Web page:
Pandora's Box Re-Modeled
Students read "Pandora's Box," then create modern-day versions of Pandora's box of evil and hope.
learn about different kinds of myths.
study the myth of "Pandora's Box."
work in small groups to brainstorm modern-day symbols of evil and hope.
create modern-day versions of Pandora's box.
rate the efforts of their peers.
nature myth, creation myth, myth, Greece, Zeus. creation story, scapegoat, Pandora, good, evil
cardboard boxes (one for each group of 4-5 students)
objects (students will provide)
Begin the lesson by introducing students to creation myths -- stories that explain the origins of things. Ask students to provide examples of creation stories. (The Bible and other religious sources might be referenced.) Discuss with students the distinction between religious stories and mythology.
For additional background information, you might introduce to students to some basic material at the following Web sites:
-- The Genesis Project: Creation Myths
-- Creation Myths from Around the World
-- Mything Links: Common Themes in Creation Myths
-- Egyptian Creation Myths
Compare creation myths with other mythologies. Explain, for example, that nature myths are stories that explain natural phenomena, such as how the sun came to shine, why the bear sleeps all winter, and what caused the first hurricane.
Tell students that the myth they will read today explains the origin of evil. You might start the discussion by asking students to share any stories that explain the origins of evil they have heard. If nobody mentions it, you might bring up the story of Adam and Eve. According to the Bible, everyone who lived in Eden was innocent and immortal; Eden had an abundance of food. All that changed when Eve ate the apple and introduced evil into the world.
Ask students to make connections between Eve and other characters in literature. (My students brought up Mrs. Hutchison in Shirley Jackson's "The Lottery." They said she was a scapegoat for that community's problems.)
Then introduce the story of Pandora's Box. You probably will find a version of the story in a literature anthology, or you can make copies of the story from a library book.
If you can locate it, I highly recommend a version of the story written for very young children. It can be found in the book Greek Myths for Young Children by Marcia Williams. Other sources, which can be found online, include A Brief Retelling of Pandora's Box and Episode 113 of the PBS Kids show "Between the Lions."
Pandora's Box is a story about how evil came to exist in the world; in this Greek myth, evil came out of a box. The box did contain one good thing, however -- Hope. As the Brief Retelling tells it, "So now, when there is trouble and sadness among us humans, we have Hope to make us feel that tomorrow will be better."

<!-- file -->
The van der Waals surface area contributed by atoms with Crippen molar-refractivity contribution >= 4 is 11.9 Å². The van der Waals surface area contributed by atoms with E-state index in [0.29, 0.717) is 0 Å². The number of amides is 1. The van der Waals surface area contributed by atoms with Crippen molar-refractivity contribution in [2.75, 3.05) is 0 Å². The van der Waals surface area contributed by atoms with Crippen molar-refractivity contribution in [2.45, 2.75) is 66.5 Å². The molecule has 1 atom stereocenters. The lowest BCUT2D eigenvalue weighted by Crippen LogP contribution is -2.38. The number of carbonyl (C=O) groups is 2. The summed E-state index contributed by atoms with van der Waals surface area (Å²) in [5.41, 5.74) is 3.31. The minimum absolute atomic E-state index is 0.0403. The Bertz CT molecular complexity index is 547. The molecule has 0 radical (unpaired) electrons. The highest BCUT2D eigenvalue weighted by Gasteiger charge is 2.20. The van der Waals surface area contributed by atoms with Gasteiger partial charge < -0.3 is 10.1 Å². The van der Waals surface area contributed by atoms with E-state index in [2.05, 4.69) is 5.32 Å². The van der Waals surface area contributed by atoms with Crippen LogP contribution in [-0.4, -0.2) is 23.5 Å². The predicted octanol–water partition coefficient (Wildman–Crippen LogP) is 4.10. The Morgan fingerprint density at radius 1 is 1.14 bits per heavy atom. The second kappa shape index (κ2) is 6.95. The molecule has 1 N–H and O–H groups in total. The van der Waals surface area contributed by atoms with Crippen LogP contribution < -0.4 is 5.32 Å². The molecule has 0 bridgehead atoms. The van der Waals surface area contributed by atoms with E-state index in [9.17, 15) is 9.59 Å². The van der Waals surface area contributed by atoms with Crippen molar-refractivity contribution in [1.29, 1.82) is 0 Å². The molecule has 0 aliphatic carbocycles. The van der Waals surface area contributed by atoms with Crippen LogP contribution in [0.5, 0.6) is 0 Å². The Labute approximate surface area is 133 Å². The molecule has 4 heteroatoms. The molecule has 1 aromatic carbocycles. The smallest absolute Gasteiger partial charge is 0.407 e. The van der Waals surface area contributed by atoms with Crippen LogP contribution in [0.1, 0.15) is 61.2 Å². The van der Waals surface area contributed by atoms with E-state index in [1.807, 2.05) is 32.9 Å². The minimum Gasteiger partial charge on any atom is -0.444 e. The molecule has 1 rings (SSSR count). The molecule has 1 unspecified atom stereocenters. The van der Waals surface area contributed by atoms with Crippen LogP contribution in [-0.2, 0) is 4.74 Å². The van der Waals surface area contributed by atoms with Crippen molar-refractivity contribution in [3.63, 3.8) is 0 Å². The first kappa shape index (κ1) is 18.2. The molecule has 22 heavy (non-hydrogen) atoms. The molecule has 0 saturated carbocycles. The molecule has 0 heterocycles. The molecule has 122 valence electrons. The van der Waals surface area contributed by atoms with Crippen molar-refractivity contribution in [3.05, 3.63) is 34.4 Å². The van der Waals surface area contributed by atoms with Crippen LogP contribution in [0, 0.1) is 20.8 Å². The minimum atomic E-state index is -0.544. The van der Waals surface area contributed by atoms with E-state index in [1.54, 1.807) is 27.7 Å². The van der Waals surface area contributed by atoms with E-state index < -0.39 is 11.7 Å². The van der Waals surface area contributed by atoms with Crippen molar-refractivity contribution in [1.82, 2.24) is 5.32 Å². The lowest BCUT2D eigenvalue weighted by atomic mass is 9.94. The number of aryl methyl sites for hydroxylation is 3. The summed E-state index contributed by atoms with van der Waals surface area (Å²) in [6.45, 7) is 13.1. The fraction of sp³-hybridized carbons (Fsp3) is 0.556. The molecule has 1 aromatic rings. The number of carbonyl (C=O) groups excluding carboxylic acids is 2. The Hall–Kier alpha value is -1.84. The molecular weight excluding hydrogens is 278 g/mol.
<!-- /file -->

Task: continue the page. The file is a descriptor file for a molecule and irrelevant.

After sharing the story, discuss with students some of the parallels between Pandora's Box and the story of Eve eating the apple. Then ask such questions as:
Is there a moral to the story? ("Curiosity killed the cat?")
Where is the story set? (Greece)
Who is the protagonist? (Prometheus)
What was Prometheus like? (a giant, played trick on Zeus)
What did he do? (created people)
Who are other characters in the story? (Zeus, Pandora, Epimetheus)
What are those characters like? (Note: Characters in the story differ from version to version. Many versions include Zeus, who is very powerful and gets mad easily; Pandora, who is a beautiful, nagging woman, the first woman ever; and Epimetheus, who is afraid of Zeus.)
What's in the box? (evil and hatred, but also hope)
Why does Zeus give Pandora the box? (to get back at Prometheus for stealing fire from the sun)
Why would the author of this story make the opener of the box a woman?
At this point, you might introduce a discussion of how myths often blame the ills of the world on women.
The Culminating Activity
Arrange students into groups of four or five. Provide each group with a cardboard box and explain to students that they are to create modern-day versions of Pandora's Box. After decorating the outside of the box to look like a treasure chest, students will brainstorm the contents of the box; they must put inside the box five or more objects that represent evil, and two or three things that represent hope. For example, students might cut out news headlines about terrorism, anthrax, and crimes to represent evil. One of my students put in a watch to represent evil, saying that we are all bound by time thanks to Pandora. For hope, students have included a cross, a Bible, a picture of a doctor, and so on. Let your students go with their imaginations and see what results! (The activity might require bringing in objects from home.) Then have each group share its box with the class. Groups should retell the story of Pandora before presenting their boxes, and each student in the group should explain his or her addition to the box.
Students write a paragraph in which they explain which group's presentation is best and why they think so. Ask: What did that group do to make their presentation the best? Was your choice based on the preparation they did? the power and depth of their thinking? the creativity shown in the creation of their box? something else?
Anita Wadhwa, Lee High School in Houston, Texas
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